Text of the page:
FIVE TRAILBLAZERS OF SPEECH
(Copyright 1998 McGraw-Hill, Inc.)
RONALD CROEN Consultant Ronald A. Croen was called in to determine if the work at SRI
International's Speech Technology & Research Lab, which was founded in 1983, had at last
reached the point where it could be turned loose. Not only did Croen give a thumbs-up, but
he begged to lead the campaign. SRI spun off Nuance Communications in 1994. CEO Croen has
since raised $14 million and sold a dozen pioneering systems to the likes of American Express,
British Airways, and Sears. If that continues, Nuance should bob out of the red late this year.
JIM AND JANET BAKER Twenty years ago, Jim and Janet Baker set out to devise a voice-recognition
system that could transcribe words as quickly as a person could normally say them. In 1997,
the husband-and-wife team finally hit their mark. Dragon Systems, founded by the Bakers, has
vaulted into the spotlight with NaturallySpeaking, the first dictation software that can handle
continuous speech. For an encore, the Bakers hope to develop speech recognition for a wide
variety of software applications, from TVs to telephones.
VICTOR ZUE For years, Victor Zue astonished his fellow researchers in speech recognition with
his ability to read the words people were saying in spectrographs, the digital representation of
a voiceprint. Zue's lab at MIT remains a hotbed of speech work and has spawned several companies,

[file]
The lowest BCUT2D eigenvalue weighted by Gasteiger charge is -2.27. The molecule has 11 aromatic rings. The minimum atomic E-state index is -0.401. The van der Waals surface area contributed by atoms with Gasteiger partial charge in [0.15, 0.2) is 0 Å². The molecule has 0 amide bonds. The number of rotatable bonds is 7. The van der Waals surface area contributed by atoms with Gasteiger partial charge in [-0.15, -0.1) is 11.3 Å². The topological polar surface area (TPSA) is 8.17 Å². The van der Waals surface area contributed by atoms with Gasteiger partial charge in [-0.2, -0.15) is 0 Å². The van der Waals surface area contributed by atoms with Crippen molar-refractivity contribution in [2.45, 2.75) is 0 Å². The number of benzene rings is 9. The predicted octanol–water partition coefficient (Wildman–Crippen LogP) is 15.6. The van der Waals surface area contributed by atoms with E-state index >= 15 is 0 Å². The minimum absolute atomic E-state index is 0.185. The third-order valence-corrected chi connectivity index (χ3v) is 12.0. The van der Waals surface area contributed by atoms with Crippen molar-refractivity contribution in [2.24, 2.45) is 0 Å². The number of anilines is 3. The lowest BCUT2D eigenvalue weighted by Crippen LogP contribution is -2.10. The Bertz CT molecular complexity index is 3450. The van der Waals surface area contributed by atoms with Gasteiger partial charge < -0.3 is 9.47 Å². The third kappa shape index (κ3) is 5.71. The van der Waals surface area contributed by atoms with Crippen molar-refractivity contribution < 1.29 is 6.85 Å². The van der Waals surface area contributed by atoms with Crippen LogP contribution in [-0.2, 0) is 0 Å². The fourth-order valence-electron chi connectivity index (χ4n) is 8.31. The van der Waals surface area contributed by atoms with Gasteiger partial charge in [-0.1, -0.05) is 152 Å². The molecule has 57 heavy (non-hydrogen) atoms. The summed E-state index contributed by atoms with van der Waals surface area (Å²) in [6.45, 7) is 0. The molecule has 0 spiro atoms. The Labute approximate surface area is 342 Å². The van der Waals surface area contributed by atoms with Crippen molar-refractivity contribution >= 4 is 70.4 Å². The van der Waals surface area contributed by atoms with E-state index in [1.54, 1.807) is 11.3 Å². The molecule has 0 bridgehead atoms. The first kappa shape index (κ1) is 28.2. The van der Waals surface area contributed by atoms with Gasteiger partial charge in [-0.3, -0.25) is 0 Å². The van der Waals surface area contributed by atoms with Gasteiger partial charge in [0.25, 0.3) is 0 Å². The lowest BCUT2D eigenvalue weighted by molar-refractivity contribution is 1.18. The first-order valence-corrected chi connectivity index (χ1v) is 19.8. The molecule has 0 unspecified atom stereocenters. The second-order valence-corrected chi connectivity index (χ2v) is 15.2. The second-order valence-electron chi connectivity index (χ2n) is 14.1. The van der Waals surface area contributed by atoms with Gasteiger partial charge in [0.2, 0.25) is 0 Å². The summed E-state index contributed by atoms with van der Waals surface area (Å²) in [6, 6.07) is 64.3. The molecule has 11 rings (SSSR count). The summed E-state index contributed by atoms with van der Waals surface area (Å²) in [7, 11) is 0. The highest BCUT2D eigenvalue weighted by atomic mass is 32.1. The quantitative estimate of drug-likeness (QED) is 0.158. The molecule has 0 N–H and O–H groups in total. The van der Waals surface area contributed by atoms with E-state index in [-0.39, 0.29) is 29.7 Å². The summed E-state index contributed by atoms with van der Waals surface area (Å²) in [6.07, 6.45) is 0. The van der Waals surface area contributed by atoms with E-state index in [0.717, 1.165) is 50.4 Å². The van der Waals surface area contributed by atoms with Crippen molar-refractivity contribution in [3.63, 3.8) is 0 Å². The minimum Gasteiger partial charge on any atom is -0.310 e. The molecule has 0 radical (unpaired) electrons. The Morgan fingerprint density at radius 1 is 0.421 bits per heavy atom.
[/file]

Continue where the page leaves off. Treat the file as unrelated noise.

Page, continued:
notably Applied Language Technologies, where Zue once served as an adviser. An authority in
natural-language processing, Zue built a system that can tell phone callers the weather in 500
cities around the world--a wonder of responsiveness to spoken questions.
RAYMOND KURZWEIL Ray Kurzweil got his start by inventing a machine-reader for blind people,
which he sold to Xerox in 1980. Kurzweil's next company, Kurzweil Applied Intelligent Systems,
developed one of the first voice-recognition engines.
But the company was rocked by an accounting fraud in 1994. No charges were brought against
Kurzweil, who denied any knowledge of wrongdoing. Today, he runs Kurzweil Educational Systems
Inc., which is developing a reading machine for people with dyslexia.
DAVID NAHAMOO Since 1993, David Nahamoo has been running one of the world's largest research
efforts in speech technology: a 60-person team at IBM's Thomas J. Watson Research Laboratory.
The 44-year-old electrical engineer earned his degree at Purdue University for work in medical
imaging systems. Speech pulled him away "because I was intrigued with the idea of doing impossible
things," he says. The first was a line of PC dictation programs, culminating in the popular ViaVoice
product. Now, Nahamoo is targeting applications for telephones, cars, and handheld devices.